Can I Add Almond Flavor?
Yes, yes, please! Italian almond cookies are over the top delicious. Almond crescent cookies are perfect for dunking in hot cocoa while let’s not forget the original beverage-dipping cookie, my almond biscotti recipe!
Can I Add Lemon Flavor?
Bring on the fruit! Lemon ricotta cookies are my go-to fruit treat — that ricotta makes them so creamy! But you can’t go wrong with a simple classic like lemon drop cookies. Great for bringing citrus bursts to your tray!
Can I Make This Recipe More Italian?
Everyone recognizes — and loves — pizelle! You won’t regret learning how to make these. They’re so fun and the perfect addition to an after-dinner coffee. Amaretti cookies celebrate the best of Italian cookies. They’re small but packed with flavor!
Italian Fig Cookies
- 1 cup soft dried Missions figs, stems removed
- 3/4 cup raisins
- 3/4 cup honey
- 1/4 cup brandy
- 1 1/2 teaspoons finely grated orange zest
- 1 teaspoon finely grated lemon zest
- 1 tablespoon ground cinnamon
- 1/4 teaspoon ground cloves
- 1/4 teaspoon ground nutmeg
- 3/4 cup whole almonds, toasted and coarsely chopped
- 3/4 cup walnuts, toasted and coarsely chopped
- 4 cups all-purpose flour
- 1 cup plus 2 tablespoons granulated sugar
- 1 tablespoon baking powder
- 1 teaspoon salt
- 1 cup unsalted butter
- 2 large eggs, lightly beaten
- 1/2 cup whole milk
- 1 1/2 teaspoon vanilla extract
- 1 teaspoon finely grated orange zest
- 1 cup confectioners' sugar
- 1/2 teaspoon vanilla extract
- 2-3 tablespoons milk
- 1/2 teaspoon fine orange zest
- In the bowl of a food processor, fitted with a metal blade, pulse together figs and raisins until finely chopped. Add the remaining filling and pulse just to combine. Transfer filling to a small bowl, cover with plastic wrap and refrigerate 8 hours to overnight.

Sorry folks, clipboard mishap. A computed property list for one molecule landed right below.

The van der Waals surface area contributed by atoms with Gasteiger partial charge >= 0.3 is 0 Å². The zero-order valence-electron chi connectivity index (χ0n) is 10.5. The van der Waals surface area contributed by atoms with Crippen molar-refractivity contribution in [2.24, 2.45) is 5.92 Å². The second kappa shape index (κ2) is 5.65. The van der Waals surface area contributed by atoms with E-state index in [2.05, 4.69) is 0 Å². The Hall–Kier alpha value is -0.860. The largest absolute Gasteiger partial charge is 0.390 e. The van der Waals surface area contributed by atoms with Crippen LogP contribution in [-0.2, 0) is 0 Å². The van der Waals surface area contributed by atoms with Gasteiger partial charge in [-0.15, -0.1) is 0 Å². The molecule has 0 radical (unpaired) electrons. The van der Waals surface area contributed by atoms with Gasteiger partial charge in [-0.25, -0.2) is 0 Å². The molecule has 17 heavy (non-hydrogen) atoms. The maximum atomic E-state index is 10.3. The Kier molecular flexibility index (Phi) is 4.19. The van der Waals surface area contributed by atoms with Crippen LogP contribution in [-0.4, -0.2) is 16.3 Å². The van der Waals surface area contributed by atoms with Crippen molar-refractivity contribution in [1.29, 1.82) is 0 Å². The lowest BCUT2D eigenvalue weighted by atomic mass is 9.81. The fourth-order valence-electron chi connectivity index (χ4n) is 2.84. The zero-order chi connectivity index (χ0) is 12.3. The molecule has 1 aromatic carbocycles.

- In a large mixing bowl, whisk together flour, baking powder, and salt. Cut the butter in with a pastry blender or 2 knives until mixture resembles coarse meal, with some pea-sized lumps.
- Using a large fork, mix in eggs, milk, vanilla, and orange zest until soft dough forms. Divide the dough in half and form each piece into a rough rectangle. Place each rectangle between two sheets of plastic wrap. Roll dough into a rough 6X4 inch rectangle. Remove the top plastic sheet. Cut dough into 4- 10X3 1/4 strips.
- Adjust the oven rack to the middle of the oven. Preheat oven to 350 degrees. Spray 2 baking sheet with nonstick cooking spray.
- Spread 1/3 cup of the filling lengthwise down the center of each strip, in a 1-inch wide log. Fold the sides over the filling then pinch the seam together to seal. Turn rolls over, seam side down, and gently press rolls down to flatten seams and form an elongated log, flat on the bottom and domed on top, like the shape of a biscotti. Using a floured knife, slice cut logs crosswise into slices just over 1/2 inch thick. Place cookies flat side down on prepared baking sheets 1/2 inch apart. Repeat with remaining dough and filling.
- Bake cookies one sheet at a time in the preheated oven until edges are golden, about 16-20 minutes. Allow cookies to cool 2-3 minutes on cookies sheets then transfer to a wire rack to cool until warm, about 5 minutes.
- While the first batch of cookies bakes in the oven, make the glaze. Whisk together confectioners' sugar, vanilla, 2 tablespoons milk, and orange zest until smooth. Add more milk, slowly as needed to make glaze thick but pourable.
- Spoon glaze over warm cookies and sprinkle with nonpareils. Cool completely. Cookies can be stored, layered between sheets of waxed paper in an airtight container for 1 week or frozen for 1 month.
Fans Also Made:
None foundRATE THIS RECIPE
Hungry for more? I know I am! My diet consists of 80% cookies come December.
- Double Chocolate Snowballs – Twice the chocolate, all the fun!
- Polar Bear Paws Candy – Don’t forget to bring some candy to your desserts!
- Reindeer Nutter Butter Treats – Great for baking with kids!
- Yugoslavian Christmas Cookies – Continue the cultural exploration!
- Crockpot Candy – Leave it, forget it, eat it!
I hope this walkthrough of my Italian fig cookies recipe helped quell your fears. These treats truly are something special, and will bring a decadent Italian twist to your holiday!
What’s your favorite dried fruit? Let me know in the comments!